April 24, 2014

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Culture Feature

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Scoping out the situation

 

Player Stats:

Name: Jeffrey Michaelson, MD

Age: 43

Occupation: Orthopedic Sports Surgeon

Employed: Principal at The Core Institute/Porretta Orthopedic Center

Affiliated Medical Center: DMC Sports Medicine

No. Seasons with Tigers: 4

MLB Position: Orthopedic Consultant

No. of Games Attended Annually: 28

Description of Duties: Preseason evaluations of players in both the minor league farm system and major leagues. Game coverage as both home and visiting teams orthopedic surgeon during the season.

 

Metro Times: Which player do you have the biggest crush on — and not in a gay way — since joining the front office?

Jeffrey Michaelson: No way that’s getting answered; the [hospital] administrators, trainers — and especially the players — would castrate me. I would say, overall, the players and their families, the medical and clubhouse staffs are all terrific people and great to work with. I’ve come to know many of them over the years and always appreciate them making an effort to get to know me.  

 

MT: Which would be worse: Telling Ilitch one of his marquee players is done for the season or pissing off your wife?

Michaelson: As I’m not the team’s head physician, I haven’t had to face this as often as others. While I’m not sure Mr. Ilitch would remember this, but the first time we met I had the unfortunate experience of introducing myself and then having to explain how one of our star players would be out for the season — and would likely need surgery. Two things struck me about that interaction: His seemingly total confidence in the medical staff and our experience and his genuine concern for the players’ well-being. Having said that, my wife is definitely the person I fear more; I would definitely make sure my sleeping bag and tent were in the back of my car. 

 

MT: What’s been one of the scariest moments as a team doctor?

Michaelson: I am also the team physician for a large local high school and, believe it or not, that’s where I am always more worried. When I cover a professional game, I have unbelievable resources at my disposal: multiple trainers, another physician, X-ray and EMS. When I’m on the sidelines of a high school game, it’s a trainer, my head and me. I was an EMT before I went to med school and the first thing you check with an injured patient is your own pulse — just kidding. I hope never to experience a sudden cardiac event on the field; that’s the thing that scares me most. However, I’ve popped my fair share of shoulders, elbows, fingers, knees, kneecaps and open fractures back into place. It’s not always fun when the parents are in the stands watching.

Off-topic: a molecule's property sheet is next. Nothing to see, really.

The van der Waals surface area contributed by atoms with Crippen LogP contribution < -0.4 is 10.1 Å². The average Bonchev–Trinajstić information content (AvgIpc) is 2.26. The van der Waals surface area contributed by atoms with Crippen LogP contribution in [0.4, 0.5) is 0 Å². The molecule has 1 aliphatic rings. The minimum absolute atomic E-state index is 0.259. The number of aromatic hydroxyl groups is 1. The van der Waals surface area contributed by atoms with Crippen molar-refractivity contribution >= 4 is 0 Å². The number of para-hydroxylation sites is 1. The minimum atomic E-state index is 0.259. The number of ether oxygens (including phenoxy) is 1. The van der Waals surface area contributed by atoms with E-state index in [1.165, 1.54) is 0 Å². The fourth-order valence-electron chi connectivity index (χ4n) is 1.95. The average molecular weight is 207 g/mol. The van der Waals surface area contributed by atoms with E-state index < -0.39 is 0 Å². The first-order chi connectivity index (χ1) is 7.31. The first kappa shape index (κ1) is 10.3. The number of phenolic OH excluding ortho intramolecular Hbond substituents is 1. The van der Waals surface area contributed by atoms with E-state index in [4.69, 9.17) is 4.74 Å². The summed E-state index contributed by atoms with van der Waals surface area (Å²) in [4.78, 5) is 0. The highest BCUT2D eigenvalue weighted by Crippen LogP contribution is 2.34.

MT: When was the last time a player in the locker room pulled you aside because of some unexplained “rash”?

Michaelson: There’s an accepted amount of hazing that starts when you enter a new situation and, unfortunately, I was the butt of that joke my first year. Usually when I’m asked about a ‘funny’ rash, I have the benefit of reminding the player that I’m an orthopedic surgeon — and I’m confident it won’t need an amputation.

 

MT: Your oldest son, Connor, is now a teenager … to the best of your knowledge has he employed the, “You know my old man is the Tigers’ team doctor!” to impress the ladies?

Michaelson: My middle two kids definitely think it’s cool; and my oldest, the teenager, is getting too cool for me. Meeting the players, yet not being allowed to ask for an autograph, makes it very cool and very painful. This spring training, my wife and [four] kids joined me at camp, and had a chance to tour and do batting practice with some of our really popular players. The smiles on my daughter and middle son’s faces were the biggest and brightest I’ve ever seen. In that moment, I felt really lucky to be a professional team physician. No question though, my dad gets more mileage out of it than my kids or myself.

 

MT: Has a player ever requested some “juice”?

Michaelson: It hasn’t happened. It won’t happen. Not saying players won’t try to elsewhere but they would never ask the team physicians. It’s against the rules. They know the answer. 

 

MT: Ever wander into the dugout with a box of Domino’s? 

Michaelson: Why would I ever do that? The Little Caesar’s they have in the clubhouse post-game tastes so much better. 

 

Bryan Gottlieb is editor of Metro Times. Send comments to bgottlieb@metrotimes.com.


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